Germany’s senior Protestant bishop, Margot Kässmann, who has criticized her nation’s military strategy in Afghanistan since giving a New Year sermon in which she said that weapons were “clearly not creating peace” there, has recently drawn support from a Catholic archbishop.
Reinhard Marx, the Catholic archbishop of Munich and Freising, was reported by a Bavarian broadcaster as saying that Kässmann had started an important debate about the war in Afghanistan.
“Maybe the Afghanistan [military] mission is no longer where at the beginning we would have liked it to be,” said Marx on January 17.
Germany has more than 4,000 troops in Afghanistan—the third-largest contingent in the NATO-led international force there. The German military role has been questioned, particularly since a German-ordered air strike in September led to civilian deaths.
Kässmann was elected in October to lead the Evangelical Church in Germany (EKD), the country’s main Protestant grouping.
In an interview with Germany’s Hannoversche Allgemeine Zeitung news paper in December, before her New Year sermon, Kässmann said, “Even by the broadest standards of the Evangelical Church in Germany, this war cannot be justified. Therefore, the armed conflict must be ended as soon as possible.”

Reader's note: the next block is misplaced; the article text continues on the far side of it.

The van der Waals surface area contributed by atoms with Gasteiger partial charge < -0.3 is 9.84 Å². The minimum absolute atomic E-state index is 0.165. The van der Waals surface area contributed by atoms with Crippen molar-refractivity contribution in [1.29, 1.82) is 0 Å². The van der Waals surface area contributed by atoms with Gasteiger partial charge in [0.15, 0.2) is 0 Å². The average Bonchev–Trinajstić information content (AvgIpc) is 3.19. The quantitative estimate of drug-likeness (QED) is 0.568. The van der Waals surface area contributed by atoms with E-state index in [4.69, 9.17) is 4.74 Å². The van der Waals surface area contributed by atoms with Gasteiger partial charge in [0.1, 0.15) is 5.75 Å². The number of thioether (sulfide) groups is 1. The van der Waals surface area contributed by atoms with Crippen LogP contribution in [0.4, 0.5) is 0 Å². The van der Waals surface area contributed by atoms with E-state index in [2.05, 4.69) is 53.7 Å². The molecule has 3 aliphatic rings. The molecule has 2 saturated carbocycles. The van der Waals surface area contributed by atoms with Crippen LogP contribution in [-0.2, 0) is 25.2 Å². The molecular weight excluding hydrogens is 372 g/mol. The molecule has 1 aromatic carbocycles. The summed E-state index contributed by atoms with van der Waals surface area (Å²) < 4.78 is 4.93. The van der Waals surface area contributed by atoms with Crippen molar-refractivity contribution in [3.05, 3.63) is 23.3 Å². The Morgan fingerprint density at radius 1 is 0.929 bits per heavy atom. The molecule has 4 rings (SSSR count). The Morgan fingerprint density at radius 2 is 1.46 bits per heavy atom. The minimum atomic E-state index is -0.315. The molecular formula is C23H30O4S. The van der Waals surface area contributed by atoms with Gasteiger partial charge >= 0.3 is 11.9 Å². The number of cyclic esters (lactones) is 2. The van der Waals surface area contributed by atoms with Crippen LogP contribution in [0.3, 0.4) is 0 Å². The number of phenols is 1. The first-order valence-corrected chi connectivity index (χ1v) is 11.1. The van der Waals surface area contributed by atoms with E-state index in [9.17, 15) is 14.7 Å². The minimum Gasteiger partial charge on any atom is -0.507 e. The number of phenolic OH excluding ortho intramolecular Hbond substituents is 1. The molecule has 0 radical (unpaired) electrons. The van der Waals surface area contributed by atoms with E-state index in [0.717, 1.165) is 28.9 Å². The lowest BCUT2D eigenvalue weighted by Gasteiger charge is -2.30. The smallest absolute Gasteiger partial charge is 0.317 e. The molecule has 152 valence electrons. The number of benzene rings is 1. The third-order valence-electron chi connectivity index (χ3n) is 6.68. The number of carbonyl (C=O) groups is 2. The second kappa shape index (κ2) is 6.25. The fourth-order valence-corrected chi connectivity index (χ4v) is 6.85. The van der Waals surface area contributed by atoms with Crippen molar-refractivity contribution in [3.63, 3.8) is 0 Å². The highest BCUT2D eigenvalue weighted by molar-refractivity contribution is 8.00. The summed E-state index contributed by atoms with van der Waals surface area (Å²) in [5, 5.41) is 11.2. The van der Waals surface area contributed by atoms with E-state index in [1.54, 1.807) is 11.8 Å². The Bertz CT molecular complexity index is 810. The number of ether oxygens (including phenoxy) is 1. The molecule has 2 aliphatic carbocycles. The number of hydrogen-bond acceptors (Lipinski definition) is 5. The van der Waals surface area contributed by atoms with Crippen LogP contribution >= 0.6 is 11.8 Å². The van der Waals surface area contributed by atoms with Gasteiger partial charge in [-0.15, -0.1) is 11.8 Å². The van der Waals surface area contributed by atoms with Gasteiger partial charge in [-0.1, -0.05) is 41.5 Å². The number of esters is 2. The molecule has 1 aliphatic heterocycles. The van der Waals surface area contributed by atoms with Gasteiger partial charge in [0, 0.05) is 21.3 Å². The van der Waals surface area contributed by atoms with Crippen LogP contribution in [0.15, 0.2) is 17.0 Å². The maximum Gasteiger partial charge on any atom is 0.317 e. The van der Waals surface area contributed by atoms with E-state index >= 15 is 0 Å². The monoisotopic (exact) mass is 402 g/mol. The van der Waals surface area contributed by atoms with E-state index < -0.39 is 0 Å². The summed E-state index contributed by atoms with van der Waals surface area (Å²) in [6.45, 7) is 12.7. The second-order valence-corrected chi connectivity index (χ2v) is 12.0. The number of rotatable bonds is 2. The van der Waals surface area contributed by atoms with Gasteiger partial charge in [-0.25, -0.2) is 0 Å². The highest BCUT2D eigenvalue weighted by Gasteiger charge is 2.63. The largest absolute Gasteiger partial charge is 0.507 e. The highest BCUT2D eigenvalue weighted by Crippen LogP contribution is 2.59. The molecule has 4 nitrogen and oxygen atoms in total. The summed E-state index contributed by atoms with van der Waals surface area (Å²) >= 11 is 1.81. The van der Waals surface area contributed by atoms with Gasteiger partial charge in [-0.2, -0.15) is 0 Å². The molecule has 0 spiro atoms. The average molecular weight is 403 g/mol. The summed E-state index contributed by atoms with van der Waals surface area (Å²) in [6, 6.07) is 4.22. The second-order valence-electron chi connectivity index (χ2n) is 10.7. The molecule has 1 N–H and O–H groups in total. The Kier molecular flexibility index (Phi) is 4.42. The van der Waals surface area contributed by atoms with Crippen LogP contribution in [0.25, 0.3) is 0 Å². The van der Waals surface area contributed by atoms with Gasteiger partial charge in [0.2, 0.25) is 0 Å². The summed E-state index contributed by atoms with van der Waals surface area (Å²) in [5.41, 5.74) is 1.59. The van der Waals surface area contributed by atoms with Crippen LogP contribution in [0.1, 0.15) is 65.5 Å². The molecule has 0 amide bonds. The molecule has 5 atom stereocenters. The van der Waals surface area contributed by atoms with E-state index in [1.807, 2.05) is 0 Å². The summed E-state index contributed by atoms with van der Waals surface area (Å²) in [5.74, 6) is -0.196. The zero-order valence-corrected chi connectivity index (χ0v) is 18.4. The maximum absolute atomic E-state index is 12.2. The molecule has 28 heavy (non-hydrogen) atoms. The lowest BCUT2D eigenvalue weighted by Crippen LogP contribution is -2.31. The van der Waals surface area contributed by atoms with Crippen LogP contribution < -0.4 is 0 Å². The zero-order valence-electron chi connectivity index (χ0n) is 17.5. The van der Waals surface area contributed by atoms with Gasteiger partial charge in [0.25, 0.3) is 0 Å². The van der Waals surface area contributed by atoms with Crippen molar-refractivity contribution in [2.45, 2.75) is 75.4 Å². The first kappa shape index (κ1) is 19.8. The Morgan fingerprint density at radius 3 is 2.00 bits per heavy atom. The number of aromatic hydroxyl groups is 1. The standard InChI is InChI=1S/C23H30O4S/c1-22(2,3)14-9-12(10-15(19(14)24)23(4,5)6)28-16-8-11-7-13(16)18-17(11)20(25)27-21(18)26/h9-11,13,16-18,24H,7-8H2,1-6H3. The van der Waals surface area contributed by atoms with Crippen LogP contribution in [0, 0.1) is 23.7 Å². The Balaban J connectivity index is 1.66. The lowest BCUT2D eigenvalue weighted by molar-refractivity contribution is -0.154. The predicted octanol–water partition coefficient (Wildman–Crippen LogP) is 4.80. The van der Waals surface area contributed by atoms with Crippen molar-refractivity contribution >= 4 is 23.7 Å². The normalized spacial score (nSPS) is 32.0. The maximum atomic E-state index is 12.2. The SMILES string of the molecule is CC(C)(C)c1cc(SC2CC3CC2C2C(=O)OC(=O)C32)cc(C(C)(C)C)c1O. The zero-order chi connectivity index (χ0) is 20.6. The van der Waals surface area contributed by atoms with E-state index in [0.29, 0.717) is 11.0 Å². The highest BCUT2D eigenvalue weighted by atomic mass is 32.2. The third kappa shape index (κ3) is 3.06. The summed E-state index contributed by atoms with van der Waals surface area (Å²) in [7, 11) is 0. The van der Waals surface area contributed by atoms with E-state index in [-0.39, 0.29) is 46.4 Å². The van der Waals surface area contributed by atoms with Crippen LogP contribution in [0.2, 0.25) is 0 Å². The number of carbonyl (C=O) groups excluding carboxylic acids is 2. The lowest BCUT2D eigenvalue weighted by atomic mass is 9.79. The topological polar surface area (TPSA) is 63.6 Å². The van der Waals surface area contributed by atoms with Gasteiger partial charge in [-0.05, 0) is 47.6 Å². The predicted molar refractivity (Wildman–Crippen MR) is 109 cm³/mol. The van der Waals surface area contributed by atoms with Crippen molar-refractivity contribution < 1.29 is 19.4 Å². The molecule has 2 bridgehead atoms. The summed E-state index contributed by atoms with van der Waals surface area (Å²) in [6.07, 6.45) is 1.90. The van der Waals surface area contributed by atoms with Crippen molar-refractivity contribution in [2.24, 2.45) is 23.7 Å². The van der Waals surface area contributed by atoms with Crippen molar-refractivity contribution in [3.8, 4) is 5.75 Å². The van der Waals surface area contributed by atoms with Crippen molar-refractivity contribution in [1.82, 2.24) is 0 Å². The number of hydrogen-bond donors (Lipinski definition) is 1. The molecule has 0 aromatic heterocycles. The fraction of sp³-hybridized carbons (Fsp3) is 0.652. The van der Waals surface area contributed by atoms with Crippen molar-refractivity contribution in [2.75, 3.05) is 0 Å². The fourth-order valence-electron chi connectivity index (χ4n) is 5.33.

She urged a “clear exit strategy” but warned against an “over hasty” withdrawal of troops.
Recent opinion polls in Germany have shown an estimated 71 percent of people against the German army’s operations in Afghanistan.
However, Germany’s development minister, Dirk Niebel, describes his country’s deployment in Afghanistan as necessary. “Ms. Kässmann may have an opinion about Afghanistan but she should not express her criticism of the Afghanistan deployment of the army on behalf of church members,” he said.
Kässmann repeated her criticism January 17 at a public discussion in Berlin with Gregor Gysi, the parliamentary leader of the Left Party, the only party in the German parliament that says it is totally opposed to Germany’s military presence in Afghanistan. “The lid has been kept on the debate for far too long,” said Kässmann.
She had met January 11 with German defense minister Karl-Theodor zu Guttenberg, who later told reporters their talks were “a good start to a necessary discussion.” He said he invited Kässmann to accompany him to Afghanistan so that she could observe the situation firsthand. –Ecumenical News International